Great Acting While on a Treadmill: The Merry Wives of Windsor

Photo Credit: Stratton McCrady

The Merry Wives of Windsor by William Shakespeare, Actors’ Shakespeare Project, Davis Square Theatre, 12/7/11-1/1/12,

Reviewed by Craig Idlebrook

(Somerville, MA) It’s one thing for a young theater troupe to be ambitious, but it’s something else to watch the troupe succeed in its ambition.

In its early history, the Actors’ Shakespeare Project has decided to skip the low-hanging fruit of the Bard’s body of work and reach for some of his more obscure works.  (Hands up for anyone who knows a single line from Troilus and Cressida, which the troupe performs in the spring.)

The task is a tall one.  While Hamlet and Romeo and Juliet have somewhat tight plots and memorable lines, Shakespeare also threw out the occasional play with huge plot-holes and pacing problems.  A production must find a way to compensate for the script’s shortcomings; ignoring them can kill a show.

The Merry Wives of Windsor would be sent for rewrite in Hollywood (unless it was a Michael Bay film).  It has tacked-on plotlines and some flimsy characters; worst of all, it runs out of story and just recycles plot for the final act.  What it does have in abundance is silliness and slapstick opportunities, but a troupe has to be on top of its game to make the script work.

The Actors’ Shakespeare Project nails the play by combining high energy, daring double-casting, near-flawless execution and an obvious mastery of the script.  And they make it look easy, even though they are doing the mental and physical equivalent of sprinting on a treadmill.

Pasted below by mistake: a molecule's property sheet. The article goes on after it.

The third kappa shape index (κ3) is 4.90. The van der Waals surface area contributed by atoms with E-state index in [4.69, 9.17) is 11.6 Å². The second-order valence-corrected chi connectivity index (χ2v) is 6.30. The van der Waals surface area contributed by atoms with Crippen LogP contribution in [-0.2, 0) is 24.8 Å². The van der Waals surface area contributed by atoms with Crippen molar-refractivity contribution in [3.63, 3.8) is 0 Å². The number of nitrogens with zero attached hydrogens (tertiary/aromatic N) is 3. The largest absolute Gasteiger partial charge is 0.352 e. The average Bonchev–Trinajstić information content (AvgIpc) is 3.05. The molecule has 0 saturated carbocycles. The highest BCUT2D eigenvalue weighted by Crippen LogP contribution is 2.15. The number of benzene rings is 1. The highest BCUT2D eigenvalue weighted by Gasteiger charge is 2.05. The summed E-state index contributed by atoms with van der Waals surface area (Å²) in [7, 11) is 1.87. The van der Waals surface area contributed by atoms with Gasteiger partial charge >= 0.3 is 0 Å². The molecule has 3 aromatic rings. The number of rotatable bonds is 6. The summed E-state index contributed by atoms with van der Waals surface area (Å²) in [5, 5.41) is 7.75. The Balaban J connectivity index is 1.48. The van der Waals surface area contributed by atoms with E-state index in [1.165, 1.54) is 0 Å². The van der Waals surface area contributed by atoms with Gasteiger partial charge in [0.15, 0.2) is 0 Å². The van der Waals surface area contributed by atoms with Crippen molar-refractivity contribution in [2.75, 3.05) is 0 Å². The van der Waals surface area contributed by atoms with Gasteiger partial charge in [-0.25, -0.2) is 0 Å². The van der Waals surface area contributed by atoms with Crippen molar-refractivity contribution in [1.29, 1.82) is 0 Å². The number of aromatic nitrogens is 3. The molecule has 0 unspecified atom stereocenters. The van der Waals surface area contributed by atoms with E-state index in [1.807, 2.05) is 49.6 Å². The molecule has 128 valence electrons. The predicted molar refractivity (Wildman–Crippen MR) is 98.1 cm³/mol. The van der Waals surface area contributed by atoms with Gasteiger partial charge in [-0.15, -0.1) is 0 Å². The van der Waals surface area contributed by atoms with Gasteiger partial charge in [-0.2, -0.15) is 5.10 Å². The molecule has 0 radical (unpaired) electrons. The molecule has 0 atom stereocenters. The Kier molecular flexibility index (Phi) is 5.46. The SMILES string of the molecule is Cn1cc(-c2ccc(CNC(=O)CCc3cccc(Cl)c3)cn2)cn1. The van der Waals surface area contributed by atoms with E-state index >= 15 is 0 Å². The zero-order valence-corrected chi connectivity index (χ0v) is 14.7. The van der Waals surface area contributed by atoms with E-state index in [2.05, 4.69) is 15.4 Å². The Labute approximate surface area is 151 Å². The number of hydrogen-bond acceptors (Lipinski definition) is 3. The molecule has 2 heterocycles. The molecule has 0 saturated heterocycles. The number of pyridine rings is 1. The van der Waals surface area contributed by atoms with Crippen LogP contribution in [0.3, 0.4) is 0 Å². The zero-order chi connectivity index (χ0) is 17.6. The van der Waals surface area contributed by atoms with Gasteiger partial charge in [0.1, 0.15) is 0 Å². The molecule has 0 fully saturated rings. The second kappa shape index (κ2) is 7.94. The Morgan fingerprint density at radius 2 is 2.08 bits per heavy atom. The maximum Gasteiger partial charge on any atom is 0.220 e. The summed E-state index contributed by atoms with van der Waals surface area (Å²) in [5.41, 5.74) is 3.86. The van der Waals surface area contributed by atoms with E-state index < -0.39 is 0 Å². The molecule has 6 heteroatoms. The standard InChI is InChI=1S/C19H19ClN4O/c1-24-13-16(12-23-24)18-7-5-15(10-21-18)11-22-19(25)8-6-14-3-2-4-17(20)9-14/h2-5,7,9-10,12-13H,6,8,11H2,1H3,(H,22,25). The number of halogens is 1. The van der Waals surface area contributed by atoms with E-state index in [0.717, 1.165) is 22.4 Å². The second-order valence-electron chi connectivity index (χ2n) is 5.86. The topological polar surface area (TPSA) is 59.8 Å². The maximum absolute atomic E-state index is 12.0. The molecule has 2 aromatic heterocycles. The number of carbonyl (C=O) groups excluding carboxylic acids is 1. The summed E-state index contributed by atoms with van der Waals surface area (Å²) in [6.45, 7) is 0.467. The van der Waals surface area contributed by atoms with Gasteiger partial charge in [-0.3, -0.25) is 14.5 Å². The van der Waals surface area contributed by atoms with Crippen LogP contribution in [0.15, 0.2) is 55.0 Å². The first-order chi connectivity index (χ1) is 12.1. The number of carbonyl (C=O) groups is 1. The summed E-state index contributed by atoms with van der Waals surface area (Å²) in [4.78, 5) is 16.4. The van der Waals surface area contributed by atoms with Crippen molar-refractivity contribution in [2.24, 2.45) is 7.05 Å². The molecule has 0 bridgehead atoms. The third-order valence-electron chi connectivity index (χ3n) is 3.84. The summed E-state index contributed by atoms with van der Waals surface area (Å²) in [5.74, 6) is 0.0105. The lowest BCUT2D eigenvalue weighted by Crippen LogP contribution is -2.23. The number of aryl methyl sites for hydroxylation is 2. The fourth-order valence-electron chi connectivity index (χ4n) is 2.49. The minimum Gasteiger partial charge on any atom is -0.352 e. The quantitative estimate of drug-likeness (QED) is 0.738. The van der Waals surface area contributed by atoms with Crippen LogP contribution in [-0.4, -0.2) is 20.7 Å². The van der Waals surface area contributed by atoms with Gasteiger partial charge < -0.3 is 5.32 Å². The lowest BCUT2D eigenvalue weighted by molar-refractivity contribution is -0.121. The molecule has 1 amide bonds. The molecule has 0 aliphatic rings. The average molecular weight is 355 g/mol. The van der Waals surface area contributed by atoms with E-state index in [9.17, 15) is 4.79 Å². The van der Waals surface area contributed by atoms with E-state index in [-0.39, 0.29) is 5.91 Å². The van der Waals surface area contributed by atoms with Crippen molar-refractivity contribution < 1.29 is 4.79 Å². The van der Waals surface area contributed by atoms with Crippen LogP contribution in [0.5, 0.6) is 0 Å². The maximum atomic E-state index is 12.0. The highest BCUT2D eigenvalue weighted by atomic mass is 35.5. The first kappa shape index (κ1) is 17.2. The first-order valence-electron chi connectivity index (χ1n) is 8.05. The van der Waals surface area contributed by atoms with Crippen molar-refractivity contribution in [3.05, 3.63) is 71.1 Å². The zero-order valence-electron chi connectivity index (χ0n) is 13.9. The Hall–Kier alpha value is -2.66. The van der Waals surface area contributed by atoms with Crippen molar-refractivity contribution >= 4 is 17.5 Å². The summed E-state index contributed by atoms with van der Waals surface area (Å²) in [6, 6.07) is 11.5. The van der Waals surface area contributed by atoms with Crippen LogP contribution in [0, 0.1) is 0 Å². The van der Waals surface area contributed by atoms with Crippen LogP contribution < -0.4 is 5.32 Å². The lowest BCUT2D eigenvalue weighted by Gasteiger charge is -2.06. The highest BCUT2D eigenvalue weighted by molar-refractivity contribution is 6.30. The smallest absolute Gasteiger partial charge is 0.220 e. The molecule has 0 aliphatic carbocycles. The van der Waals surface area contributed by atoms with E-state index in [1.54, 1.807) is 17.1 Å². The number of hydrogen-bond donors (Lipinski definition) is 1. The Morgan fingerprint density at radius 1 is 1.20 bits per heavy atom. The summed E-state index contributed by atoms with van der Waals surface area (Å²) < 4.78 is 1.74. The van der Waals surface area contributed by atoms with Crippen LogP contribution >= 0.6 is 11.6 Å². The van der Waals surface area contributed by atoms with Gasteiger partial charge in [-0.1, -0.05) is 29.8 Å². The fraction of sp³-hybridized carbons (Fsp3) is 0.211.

The plot, for what it’s worth: Sir John Falstaff (Richard Snee), a fat, self-important knight, finds himself broke and decides to seduce a couple of rich, local wives.  The wives (Marianna Bassham and Esme Allen) decide to egg him on to humiliate him and tease a jealous husband (Michael Forden Walker).  There are also a couple of absurd subplots about a duel between a Welsh priest and a French doctor, as well as schemes to marry off a sweet young thing; this only adds to the chaos.

It’s hard to keep everything straight, but the production raises the bar by doing some crazy double-casting.  For example, doe-eyed Lydia Barnett-Mulligan must pull off both a young love object and a disdainful middle-aged French doctor, while Bill Barclay has the unenviable job of playing both Mr. Wrong and Mr. Right of the male love interests.  While not every double-casting is believable, the production plays off the absurdity, and I would challenge you to identify every switch by the end of the show.

Director Steven Barkhimer seems to understand that Shakespeare never lost the vision that his plays must entertain and occupy “two hours traffic on the stage”.  Barkhimer does an excellent job as traffic cop, ensuring the many entrances and exits go smoothly, while honing his cast diamond-sharp both in their script chops and comic timing.  He wisely elects to bypass believability for entertainment, and the audience benefits.

And I can say all this after watching this on the production’s preview night.  It would be a treat to watch the cast get even better and more comfortable with the absurdity.  For example, while Snee gives a wonderful Dos-Equis-Most-Interesting-Man-in-the-World gravitas to Sir John Falstaff, I hope he will feel more comfortable in future productions to allow Falstaff to be a bit more physically antisocial (ahem) with the ladies.  Every actor is just going to get better, and that is just plain scary.

This production is great now.  Go now and go next week and see it grow.


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